Grant Balfour close to deal with Baltimore Orioles

When the Orioles traded Jim Johnson to Oakland, I assumed that they would look for internal options to replace his as the team’s closer. Tommy Hunter and Darren O’Day are obvious candidates to fill the role.

In 2013, Hunter limited batters to a .217/.268/.261 slashline and posted a 3.86 K/BB in save situations (27 games, 123 plate appearances). O’Day saw similar success, .218/.269/.264 slash against with a 3.60 K/BB in save situations (26 games, 94 plate appearances)

Trading Johnson had nothing to do with his league-leading nine blown saves, it was a move made to dump his projected $10.8 million salary. In response, the O’s went out and signed Ryan Webb, who posted very similar numbers to JJ, to a much more team-friendly two-year, $4.5 million deal.

Problem solved, right? Not so fast.

Now that the Winter Meetings have come and gone, the only real move the Orioles made was adding Julio Borbon in the Triple-A phase of the Rule 5 draft [1]. Despite glaring holes in the starting rotation, left field and DH, the biggest news in Baltimore is that the Orioles seem to be targeting another closer, Grant Balfour.

Steve Adams of MLBTradeRumors.com projects that Balfour will sign a two-year, $18 million contract, only slightly less than he expects Johnson to make in his third year of arbitration. SB Nation’s Chris Cotillo says Balfour is looking for three-years and the Orioles are offering two. Fox Sports’ Ken Rosenthal tweets the Orioles are “confident of landing Balfour”.

All signs point to it happening, I’m just not sure why.

The All-Star closer recorded 38 saves with the A’s in 2013, posting a 2.59 ERA, 1.197 WHIP and 2.67 K/BB. Balfour is a fly ball pitcher, who posted a 39.1 fly ball percentage in 2013, 11.1% of those fly balls turn into home runs — and that’s with half his games in the roomy O.co Coliseum.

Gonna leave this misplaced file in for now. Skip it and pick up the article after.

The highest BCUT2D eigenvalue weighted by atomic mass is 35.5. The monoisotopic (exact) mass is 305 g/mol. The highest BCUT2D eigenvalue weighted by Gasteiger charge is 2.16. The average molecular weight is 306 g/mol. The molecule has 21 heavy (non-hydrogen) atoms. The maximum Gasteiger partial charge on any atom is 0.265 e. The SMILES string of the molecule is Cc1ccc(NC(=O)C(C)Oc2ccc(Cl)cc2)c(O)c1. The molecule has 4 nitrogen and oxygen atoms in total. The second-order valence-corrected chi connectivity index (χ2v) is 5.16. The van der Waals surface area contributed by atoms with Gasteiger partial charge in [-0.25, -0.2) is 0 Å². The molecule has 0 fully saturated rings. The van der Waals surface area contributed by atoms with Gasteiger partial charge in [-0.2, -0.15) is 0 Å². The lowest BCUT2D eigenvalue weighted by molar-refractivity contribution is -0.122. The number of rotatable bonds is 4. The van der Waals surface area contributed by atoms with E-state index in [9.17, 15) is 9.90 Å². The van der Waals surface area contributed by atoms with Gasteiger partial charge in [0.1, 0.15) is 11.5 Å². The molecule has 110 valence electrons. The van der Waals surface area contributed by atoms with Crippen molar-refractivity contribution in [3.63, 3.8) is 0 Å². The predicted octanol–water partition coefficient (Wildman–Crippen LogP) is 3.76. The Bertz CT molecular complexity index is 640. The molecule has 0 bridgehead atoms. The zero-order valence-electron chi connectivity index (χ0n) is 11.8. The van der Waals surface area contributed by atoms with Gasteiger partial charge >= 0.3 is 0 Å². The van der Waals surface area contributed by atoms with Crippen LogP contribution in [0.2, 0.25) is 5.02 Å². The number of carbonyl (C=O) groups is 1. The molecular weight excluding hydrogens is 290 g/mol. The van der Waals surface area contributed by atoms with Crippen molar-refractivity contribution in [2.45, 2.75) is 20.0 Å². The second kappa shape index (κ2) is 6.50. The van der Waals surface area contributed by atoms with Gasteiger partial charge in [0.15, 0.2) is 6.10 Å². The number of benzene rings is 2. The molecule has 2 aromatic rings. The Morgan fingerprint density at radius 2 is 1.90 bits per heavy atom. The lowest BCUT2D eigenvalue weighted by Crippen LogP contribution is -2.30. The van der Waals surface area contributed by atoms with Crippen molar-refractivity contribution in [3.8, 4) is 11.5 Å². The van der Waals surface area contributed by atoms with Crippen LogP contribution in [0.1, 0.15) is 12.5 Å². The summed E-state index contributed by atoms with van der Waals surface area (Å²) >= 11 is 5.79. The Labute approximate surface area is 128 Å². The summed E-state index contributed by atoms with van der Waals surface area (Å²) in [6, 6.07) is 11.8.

Why not spend some of that money the Orioles saved by trading Johnson on a starter like Bronson Arroyo, who Adams projects will make $24 million over two seasons? He’s not the front end of the rotation arm the Orioles truly need, but he’s pitched over 200 innings in nine consecutive seasons.

Or, if they really wanted to make a splash, the O’s could spend the money they saved on Johnson as part of a deal for Ubaldo Jimenez‘s who projects to make $39 million over three-years.

Maybe they’ll do both, sign a proven closer and add a valuable arm to the rotation. However, that would require expanding their payroll past last season’s $92 million mark and I just don’t see them going too far past that total.

If they do decide to stand pat in the starting rotation, it’s a huge mistake. Orioles starters posted a 4.57 ERA in 2013, ranking 27th in all of baseball. They won’t have to worry about a closer at all if they don’t improve their starting five this winter.


[1] – Technically, Webb’s deal became official this week too.